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Hemp Flag Flying Over Capitol Hill This July 4th

A flag stitched from the fibres of a federally banned substance is a "powerful symbol."


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By Victoria Kim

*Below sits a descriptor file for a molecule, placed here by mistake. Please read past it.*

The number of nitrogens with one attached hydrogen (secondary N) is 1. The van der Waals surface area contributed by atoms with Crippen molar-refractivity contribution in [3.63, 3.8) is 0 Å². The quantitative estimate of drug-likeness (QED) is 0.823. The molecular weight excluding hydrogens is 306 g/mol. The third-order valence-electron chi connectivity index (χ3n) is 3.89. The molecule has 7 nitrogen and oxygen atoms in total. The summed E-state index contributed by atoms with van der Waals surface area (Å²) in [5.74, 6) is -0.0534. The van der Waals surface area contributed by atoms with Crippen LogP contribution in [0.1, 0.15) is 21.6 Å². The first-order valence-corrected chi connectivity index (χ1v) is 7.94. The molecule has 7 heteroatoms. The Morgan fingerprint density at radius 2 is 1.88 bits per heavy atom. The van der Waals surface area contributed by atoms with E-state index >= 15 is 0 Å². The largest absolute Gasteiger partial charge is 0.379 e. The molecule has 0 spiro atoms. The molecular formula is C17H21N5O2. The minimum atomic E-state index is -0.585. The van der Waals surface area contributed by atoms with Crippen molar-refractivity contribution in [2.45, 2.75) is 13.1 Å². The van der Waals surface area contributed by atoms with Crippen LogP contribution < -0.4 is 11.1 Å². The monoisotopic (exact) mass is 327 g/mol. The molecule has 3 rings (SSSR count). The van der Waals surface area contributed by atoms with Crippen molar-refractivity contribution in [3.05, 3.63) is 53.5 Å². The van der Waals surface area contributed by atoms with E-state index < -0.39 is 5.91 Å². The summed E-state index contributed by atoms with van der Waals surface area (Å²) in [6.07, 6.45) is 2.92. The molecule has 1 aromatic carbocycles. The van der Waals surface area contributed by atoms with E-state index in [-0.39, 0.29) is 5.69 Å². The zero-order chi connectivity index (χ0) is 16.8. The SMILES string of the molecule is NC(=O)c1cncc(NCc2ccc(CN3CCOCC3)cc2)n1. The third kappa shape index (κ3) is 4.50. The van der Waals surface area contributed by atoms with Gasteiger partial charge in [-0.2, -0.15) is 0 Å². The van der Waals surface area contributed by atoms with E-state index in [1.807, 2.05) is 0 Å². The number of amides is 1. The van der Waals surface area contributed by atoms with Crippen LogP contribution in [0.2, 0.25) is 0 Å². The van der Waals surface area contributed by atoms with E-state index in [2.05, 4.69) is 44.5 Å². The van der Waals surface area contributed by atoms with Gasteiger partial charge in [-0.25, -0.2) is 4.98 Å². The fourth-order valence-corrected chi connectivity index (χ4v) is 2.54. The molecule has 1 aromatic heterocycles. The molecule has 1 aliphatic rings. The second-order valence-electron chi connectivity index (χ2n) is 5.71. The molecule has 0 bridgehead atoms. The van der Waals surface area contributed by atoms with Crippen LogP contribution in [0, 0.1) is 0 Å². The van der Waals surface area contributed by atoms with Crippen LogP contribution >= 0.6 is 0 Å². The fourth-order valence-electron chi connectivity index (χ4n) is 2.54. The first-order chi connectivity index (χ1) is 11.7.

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This Independence Day, the Capitol building will fly a flag stitched from hemp, a plant that is illegal to grow in the US. Under the Controlled Substances Act, the DEA lumps all marijuana strains as Schedule I, regardless of their THC content, so hemp is classified alongside heroin, ecstasy and LSD despite containing less than 1% THC (the psychoactive ingredient in marijuana). Colorado hemp farmer Michael Bowman says flying a hemp flag at the Capitol is a "powerful symbol" and a nod to the plant's role in colonial America, when settlers paid their taxes in hemp and used it to produce all kinds of goods, from rope to paper, including the canvas covering the iconic westward Conestoga wagons. Bowman teamed up with Colorado Rep. Jared Polis to bring the flag made from their state's homegrown hemp to the nation's capital. Colorado recently legalized hemp cultivation, joining eight other states including Kentucky, Maine, and Oregon. But as the plant's cultivation remains illegal under federal law, few farmers have been bold enough to grow it. The US is the only industrialized country in the world to prohibit hemp cultivation; it is also the largest consumer of hemp products (hemp import is legal), with total sales estimated at around $450 million. Advocates of the crop praise its versatility: it can be made into paper, rope, textiles, fuel, and food products. Many historians believe that the first American flag, sewn by Betsy Ross in 1776, was made of hemp.

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